In May, ADF announced it had been removed from an Amazon program that donates a percentage from purchases to charities due to Amazon’s reliance on SPLC to vet the charities in that program. In 2017, charity tracker GuideStar noted which charities were seen as hate groups by Southern Poverty Law Center, although the organization eventually reversed course and removed the labels.
The center has also reportedly worked with several of the big tech companies: “Facebook, Amazon, Google, and Twitter all work with or consult the Southern Poverty Law Center (SPLC) in policing their platforms for ‘hate speech’ or ‘hate groups,’” wrote The Daily Caller News Foundation in June.
Additionally, SPLC is regularly cited by media, including in references to ADF when Sessions spoke to the group last year.
During the Wednesday speech, Sessions, a former Alabama senator, noted the SPLC was established in his home state initially fighting civil rights cases. The attorney general said:
There were hate groups in the South I grew up in. They attacked the life, liberty, and the very worth of minority citizens. You may not know this, but I helped prosecute and secure the death penalty for a klansman who murdered a black teenager in my state. The resulting wrongful death suit led to a $7 million verdict and the bankruptcy of the Klu Klux Klan in the South. That case was brought by the Southern Poverty Law Center.
But when I spoke to ADF last year, I learned that the Southern Poverty Law Center had classified ADF as a ‘hate group.’ Many in the media simply parroted it as fact. Amazon relied solely on the SPLC designation and removed ADF from its Smile program, which allows customers to donate to charities.
Sessions praised the ADF for having a 9-0 record in the Supreme Court for the last seven years, adding he wished the Justice Department had such a strong record.
The attorney general also discussed the history of religious liberty in the United States.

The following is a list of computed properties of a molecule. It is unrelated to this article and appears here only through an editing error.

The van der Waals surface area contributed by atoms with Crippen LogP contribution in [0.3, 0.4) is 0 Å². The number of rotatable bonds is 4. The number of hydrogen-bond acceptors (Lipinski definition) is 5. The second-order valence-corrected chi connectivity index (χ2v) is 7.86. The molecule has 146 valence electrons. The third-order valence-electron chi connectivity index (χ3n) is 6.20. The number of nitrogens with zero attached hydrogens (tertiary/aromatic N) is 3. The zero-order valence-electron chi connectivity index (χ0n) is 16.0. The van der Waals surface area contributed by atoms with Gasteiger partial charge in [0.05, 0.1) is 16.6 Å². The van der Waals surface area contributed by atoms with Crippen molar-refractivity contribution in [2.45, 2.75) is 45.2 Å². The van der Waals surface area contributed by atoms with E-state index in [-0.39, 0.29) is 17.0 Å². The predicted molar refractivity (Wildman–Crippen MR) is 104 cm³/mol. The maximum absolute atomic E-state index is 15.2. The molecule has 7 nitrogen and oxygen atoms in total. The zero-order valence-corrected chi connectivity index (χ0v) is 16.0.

Sessions talked about attacks on religion in the Middle East, Russia, and the Philippines. But he said the Founders sought to avoid this in the United States. He quoted father of the Constitution and former President James Madison, who first declared religion an unalienable right, leading to the First Amendment.
The attorney general also said the Founders and Presidents John Adams and Thomas Jefferson advanced religious freedom.
“Adams and Jefferson were political opponents—but they agreed on the human right of religious freedom. But that consensus seems to be eroding,” Sessions said. “We’ve seen nuns ordered to pay for contraceptives. We’ve seen U.S. senators ask judicial and executive branch nominees about their dogma—a clear reference to their religious beliefs—even though the Constitution explicitly forbids a religious test for public office.”
The Justice Department, which recently established a religious freedom task force, has made defending the first freedom a priority, Sessions said.
“Americans from a wide variety of faiths are asking themselves, how much longer until I am in Jack Phillips’ position?” Sessions said. “How much longer until the state, the media, the academy, the tech companies, or the global corporations come down on me because of my beliefs?”